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William Wilberforce And Amazing Grace: A Movie About The Past With Present-Day Intentions

March 1, 2007

I ran across this story yesterday, posted at Ignatius Insight. The piece is titled “Wilberforce and the Roots of Freedom,” and its author, Jonathan J. Bean, is a professor at Southern Illinois University.

Normally I don’t engage pre-Civil War history very much at H&E, nor transnational history for that matter. But since films about history (as well as historical films) have arisen here as legitimate topics for exploration, this seemed like a fine candidate for discussion. And this particular production, moreover, has designs on our thinking today. Here are some excerpts from Professor Bean’s article:

– “William Wilberforce is one of the great forgotten men of history. But, all that is about to change as America marks Black History Month with Amazing Grace, the remarkable new film that opened nationwide on February 23rd. Amazing Grace commemorates the bicentennial of the British ban on the slave trade (1807), an antislavery movement led by Wilberforce. Without him, there would have been no end to the slave trade, certainly not in his time. And without his life-changing conversion to Christianity, Wilberforce might have lived a forgettable life as a rich man’s son. Instead, he helped give birth to new freedom in the British Empire, hope in America, and inspiration to abolitionists everywhere. Today, with slavery spreading in Africa and Asia, and according to Amnesty International an estimated 27 million in slavery worldwide, Amazing Grace is more than a period piece: it is a timely and enduring lesson on what one man can do to stop the spread of evil.”
– “For better or worse, Americans inherited both slavery and Christianity from the British. While slavery mocked the rhetoric of our Declaration of Independence (“all men are created equal”), a few people in Britain and America felt passionate about ending slavery.”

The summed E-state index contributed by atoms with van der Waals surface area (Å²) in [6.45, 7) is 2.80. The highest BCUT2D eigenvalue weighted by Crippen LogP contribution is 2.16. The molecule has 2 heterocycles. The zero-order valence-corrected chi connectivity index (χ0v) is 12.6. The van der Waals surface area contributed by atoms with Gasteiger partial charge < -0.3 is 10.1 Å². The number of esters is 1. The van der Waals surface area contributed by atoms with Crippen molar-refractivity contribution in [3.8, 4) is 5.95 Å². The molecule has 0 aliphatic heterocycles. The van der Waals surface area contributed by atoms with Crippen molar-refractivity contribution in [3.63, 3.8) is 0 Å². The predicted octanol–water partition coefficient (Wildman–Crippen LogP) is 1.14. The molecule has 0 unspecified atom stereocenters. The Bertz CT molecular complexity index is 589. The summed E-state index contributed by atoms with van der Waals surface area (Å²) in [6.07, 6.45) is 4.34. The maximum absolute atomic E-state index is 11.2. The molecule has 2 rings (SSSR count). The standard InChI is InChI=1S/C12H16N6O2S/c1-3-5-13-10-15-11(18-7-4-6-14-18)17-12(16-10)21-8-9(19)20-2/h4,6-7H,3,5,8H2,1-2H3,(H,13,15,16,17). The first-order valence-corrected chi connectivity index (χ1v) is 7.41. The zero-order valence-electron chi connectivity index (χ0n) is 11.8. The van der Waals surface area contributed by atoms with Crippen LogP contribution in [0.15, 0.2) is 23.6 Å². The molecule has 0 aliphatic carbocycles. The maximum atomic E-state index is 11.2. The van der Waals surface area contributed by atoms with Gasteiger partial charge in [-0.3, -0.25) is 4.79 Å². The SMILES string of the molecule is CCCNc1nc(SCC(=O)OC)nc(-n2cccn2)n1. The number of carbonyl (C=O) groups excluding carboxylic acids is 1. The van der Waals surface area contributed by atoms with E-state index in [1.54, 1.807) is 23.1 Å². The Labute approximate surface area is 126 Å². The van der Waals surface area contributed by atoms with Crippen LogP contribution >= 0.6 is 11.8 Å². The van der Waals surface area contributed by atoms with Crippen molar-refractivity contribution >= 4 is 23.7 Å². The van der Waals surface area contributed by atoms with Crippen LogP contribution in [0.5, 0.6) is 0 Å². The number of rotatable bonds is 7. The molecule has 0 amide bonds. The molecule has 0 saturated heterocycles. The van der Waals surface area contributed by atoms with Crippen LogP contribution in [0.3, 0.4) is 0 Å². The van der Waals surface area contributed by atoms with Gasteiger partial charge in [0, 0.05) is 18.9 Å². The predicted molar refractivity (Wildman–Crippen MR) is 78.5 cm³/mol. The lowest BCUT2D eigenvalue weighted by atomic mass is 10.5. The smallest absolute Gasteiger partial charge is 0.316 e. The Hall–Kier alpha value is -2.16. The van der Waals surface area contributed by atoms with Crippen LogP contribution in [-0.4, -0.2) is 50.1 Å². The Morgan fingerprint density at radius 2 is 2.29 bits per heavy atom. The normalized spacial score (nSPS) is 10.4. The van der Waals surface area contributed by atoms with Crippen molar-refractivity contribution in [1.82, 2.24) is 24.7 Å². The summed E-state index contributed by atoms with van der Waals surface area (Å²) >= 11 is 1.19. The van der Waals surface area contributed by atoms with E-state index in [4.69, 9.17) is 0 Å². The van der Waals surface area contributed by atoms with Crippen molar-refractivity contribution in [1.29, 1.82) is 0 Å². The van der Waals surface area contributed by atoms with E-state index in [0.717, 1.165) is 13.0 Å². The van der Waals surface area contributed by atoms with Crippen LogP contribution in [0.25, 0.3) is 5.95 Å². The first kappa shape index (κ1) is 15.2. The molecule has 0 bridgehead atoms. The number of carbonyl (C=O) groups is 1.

– “The fervor of abolitionism came from the New Testament, a body of literature providing the universal principles of natural law to attack slavery. Faith crossed borders and oceans, with Christians in both Britain and America using natural law to first end the slave trade (1807) and then abolish it entirely in the British Empire (1833).”
– “The story really begins in Britain, where an unlikely Member of Parliament, William Wilberforce, courageously took up the cause of human emancipation, despite virtually universal opposition. . . . He entered Parliament at age 21 and made friends easily. Five years later, he had a conversion experience leading him to devote his life to freeing those in bondage. In 1791, his bill to abolish the slave trade failed by a wide margin but he persisted. In 1807, Wilberforce released A Letter on the Abolition of the Slave Trade on the eve of Parliament’s overwhelming vote to end the trade in human beings-a remarkable change in fifteen years. In 1823, “God’s politician” began a ten-year campaign to end slavery entirely. . . . Wilberforce died in 1833 just as Parliament abolished slavery. His friend John Newton, once . . . a slave traders, later in life went through a similar “born again” experience and wrote the famous song “Amazing Grace”–hence the title of the movie.”
– “Under Wilberforce’s leadership, the anti-slavery movement in Britain developed tactics similar to those by American abolitionists: speakers on lecture circuits, mass petitions to Congress, distribution of abolitionist tracts, and the use of ‘respectable’ women as advocates. American abolitionists faced greater danger, including the ‘gagging’ of petitions to Congress, the seizure of abolitionist mail in the South, and death threats.”
– “The producers of Amazing Grace hope to stir public opinion against the slave trade through a web site . . . which sponsors the ‘Amazing Change Campaign’ to launch ‘a campaign to abolish modern day slavery and allow children and adults around the world to live in freedom.’ ”

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What grabbed me about Professor Bean’s review were the lines about slavery today, and the last, bulleted excerpt on the Amazing Change Campaign. Before reading this review I was unaware of Amnesty International‘s estimates on present-day slavery (27 million). While there’s little doubt the institution exists today, I wonder how the group defines the term? Does the definition involve pay, such as zero or minimal renumeration? If minimal, what is the pay cutoff? Is it only a question of forced labor? How does Amnesty International arrive at its numbers? How accurate are they? Where are today’s slaves concentrated, in terms of geography? – TL

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